One of the most senior figures at the Bank of England has said that investment in transport infrastructure is vital if the UK’s productivity is to continue to grow.
Sir Jon Cunliffe, deputy governor for financial stability and a member of its Monetary Policy Committee, said backing major infrastructure projects was key to helping the country become richer.
He was speaking to BirminghamLive during a visit to the city and was responding to a question regarding the apparent rising tide of MPs speaking out against the HS2 rail project, due to start running between Birmingham and London in 2026.
“Productivity is really low in this country and there are many things feeding into that such as skills,” he told BirminghamLive.
“One of the drivers of productivity in this country is infrastructure and investment into it.
“If we are going to get the UK’s productivity rate up, and the only way in the end that we become richer is if we can become more productive, then we’ll need investment.
“I don’t think the bank has a view about whether HS2 was the right project at all – it’s not our expertise to say ‘you should have chosen that’.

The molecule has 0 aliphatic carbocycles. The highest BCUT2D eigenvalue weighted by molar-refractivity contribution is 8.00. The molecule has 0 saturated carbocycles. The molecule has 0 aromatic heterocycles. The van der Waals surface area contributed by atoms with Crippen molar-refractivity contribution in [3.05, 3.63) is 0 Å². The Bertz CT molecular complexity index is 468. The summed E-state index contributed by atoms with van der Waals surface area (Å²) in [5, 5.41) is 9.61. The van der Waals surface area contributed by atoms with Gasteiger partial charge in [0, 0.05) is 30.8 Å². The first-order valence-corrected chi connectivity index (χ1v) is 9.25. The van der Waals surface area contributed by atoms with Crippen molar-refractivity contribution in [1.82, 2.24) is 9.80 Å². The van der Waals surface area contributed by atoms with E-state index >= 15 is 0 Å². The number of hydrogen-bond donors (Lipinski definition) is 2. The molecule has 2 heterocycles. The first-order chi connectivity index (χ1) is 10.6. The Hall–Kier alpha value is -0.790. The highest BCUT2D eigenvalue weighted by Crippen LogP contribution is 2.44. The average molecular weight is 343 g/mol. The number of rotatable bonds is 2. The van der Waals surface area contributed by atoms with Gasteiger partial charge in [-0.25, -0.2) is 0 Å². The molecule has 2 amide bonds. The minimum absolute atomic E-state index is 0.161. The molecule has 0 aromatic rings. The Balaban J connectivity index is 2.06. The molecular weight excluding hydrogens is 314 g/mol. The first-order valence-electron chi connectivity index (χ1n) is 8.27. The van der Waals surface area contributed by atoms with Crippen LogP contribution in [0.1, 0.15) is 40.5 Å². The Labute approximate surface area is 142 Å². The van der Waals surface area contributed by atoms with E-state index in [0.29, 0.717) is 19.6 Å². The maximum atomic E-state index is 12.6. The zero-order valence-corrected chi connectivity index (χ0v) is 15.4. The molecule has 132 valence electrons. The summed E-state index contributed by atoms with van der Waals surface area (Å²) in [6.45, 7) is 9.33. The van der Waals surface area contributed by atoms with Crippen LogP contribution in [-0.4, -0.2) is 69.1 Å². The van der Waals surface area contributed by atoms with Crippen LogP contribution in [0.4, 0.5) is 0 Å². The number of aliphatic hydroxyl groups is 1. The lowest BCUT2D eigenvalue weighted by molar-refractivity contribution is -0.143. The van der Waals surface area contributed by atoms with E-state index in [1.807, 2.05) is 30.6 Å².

“The politics around it are in a way to do with the politics around planning, land take and the environment.
“We don’t step into those debates but the issue around the UK needing that kind of infrastructure investment – both public and private – to increase its productivity is a real issue for us.”
Sir Jon was speaking exclusively to BirminghamLive as part of a visit to the city by the Bank of England to host a workshop to learn about the issues concerning local people before taking in tours of businesses.
He said those attending the private event expressed “mixed views” on HS2, with some seeing the economic benefit but others expressing concern over whether it was actually necessary and also its environmental impact.
Sir Jon visited among others Jaguar Land Rover and drinks firm Aston Manor Cider which was bought out by French group Agrial last summer.
Asked what the main concerns were among the businesses he visited, Sir Jon said Brexit was mentioned but it did not stand out as a massive issue.
Referring to the original planned exit on March 29, he said: “Three or four months before this deadline people were saying ‘I will wait to invest and possibly before I hire because I’m going to know the answer in three or four months’ time whether it’s good or bad for my business’.
“That didn’t happen and now it’s not clear whether we will get a resolution with Brexit before the summer – we might get it by October or the deadline might roll further forward.
“I’ve been asking businesses how they deal with that and how it affects their investment plans.
“The response has been mixed, depending on the business and the nature of the investment.
“Some have said ‘we need to get on with it and we can’t wait’ but others have said that it’s took risky now for that and they have to wait.”